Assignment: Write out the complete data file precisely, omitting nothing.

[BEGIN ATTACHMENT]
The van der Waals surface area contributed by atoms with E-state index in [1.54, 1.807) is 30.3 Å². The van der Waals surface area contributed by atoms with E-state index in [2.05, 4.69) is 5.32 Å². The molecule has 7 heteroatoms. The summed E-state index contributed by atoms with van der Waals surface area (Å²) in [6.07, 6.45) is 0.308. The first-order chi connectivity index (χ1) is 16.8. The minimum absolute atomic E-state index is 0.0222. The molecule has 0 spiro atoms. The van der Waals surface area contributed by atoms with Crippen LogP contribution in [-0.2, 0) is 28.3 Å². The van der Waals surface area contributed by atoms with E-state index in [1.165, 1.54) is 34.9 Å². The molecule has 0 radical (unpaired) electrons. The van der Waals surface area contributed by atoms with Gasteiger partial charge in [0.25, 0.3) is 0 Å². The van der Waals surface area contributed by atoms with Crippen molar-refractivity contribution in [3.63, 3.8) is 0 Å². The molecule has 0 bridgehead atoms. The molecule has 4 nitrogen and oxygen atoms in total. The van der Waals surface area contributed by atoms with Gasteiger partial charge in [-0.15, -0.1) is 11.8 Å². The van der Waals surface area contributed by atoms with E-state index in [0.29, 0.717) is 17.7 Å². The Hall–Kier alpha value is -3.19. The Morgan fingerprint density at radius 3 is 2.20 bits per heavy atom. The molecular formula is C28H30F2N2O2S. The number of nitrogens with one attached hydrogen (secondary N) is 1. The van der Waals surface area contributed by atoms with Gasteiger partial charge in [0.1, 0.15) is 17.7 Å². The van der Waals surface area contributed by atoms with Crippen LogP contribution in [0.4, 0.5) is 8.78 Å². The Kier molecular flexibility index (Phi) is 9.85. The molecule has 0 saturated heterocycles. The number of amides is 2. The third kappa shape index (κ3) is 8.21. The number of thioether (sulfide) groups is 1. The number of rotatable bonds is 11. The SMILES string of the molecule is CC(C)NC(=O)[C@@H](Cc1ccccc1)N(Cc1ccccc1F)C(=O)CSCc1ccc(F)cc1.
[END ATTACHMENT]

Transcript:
The van der Waals surface area contributed by atoms with E-state index in [1.54, 1.807) is 30.3 Å². The van der Waals surface area contributed by atoms with E-state index in [2.05, 4.69) is 5.32 Å². The molecule has 7 heteroatoms. The summed E-state index contributed by atoms with van der Waals surface area (Å²) in [6.07, 6.45) is 0.308. The first-order chi connectivity index (χ1) is 16.8. The minimum absolute atomic E-state index is 0.0222. The molecule has 0 spiro atoms. The van der Waals surface area contributed by atoms with Crippen LogP contribution in [-0.2, 0) is 28.3 Å². The van der Waals surface area contributed by atoms with E-state index in [1.165, 1.54) is 34.9 Å². The molecule has 0 radical (unpaired) electrons. The van der Waals surface area contributed by atoms with Gasteiger partial charge in [0.25, 0.3) is 0 Å². The van der Waals surface area contributed by atoms with Crippen molar-refractivity contribution in [3.63, 3.8) is 0 Å². The molecule has 0 bridgehead atoms. The molecule has 4 nitrogen and oxygen atoms in total. The van der Waals surface area contributed by atoms with Gasteiger partial charge in [-0.15, -0.1) is 11.8 Å². The van der Waals surface area contributed by atoms with E-state index in [0.29, 0.717) is 17.7 Å². The Hall–Kier alpha value is -3.19. The Morgan fingerprint density at radius 3 is 2.20 bits per heavy atom. The molecular formula is C28H30F2N2O2S. The number of nitrogens with one attached hydrogen (secondary N) is 1. The van der Waals surface area contributed by atoms with Gasteiger partial charge in [0.1, 0.15) is 17.7 Å². The van der Waals surface area contributed by atoms with Crippen LogP contribution in [0.4, 0.5) is 8.78 Å². The Kier molecular flexibility index (Phi) is 9.85. The molecule has 0 saturated heterocycles. The number of amides is 2. The third kappa shape index (κ3) is 8.21. The number of thioether (sulfide) groups is 1. The number of rotatable bonds is 11. The SMILES string of the molecule is CC(C)NC(=O)[C@@H](Cc1ccccc1)N(Cc1ccccc1F)C(=O)CSCc1ccc(F)cc1.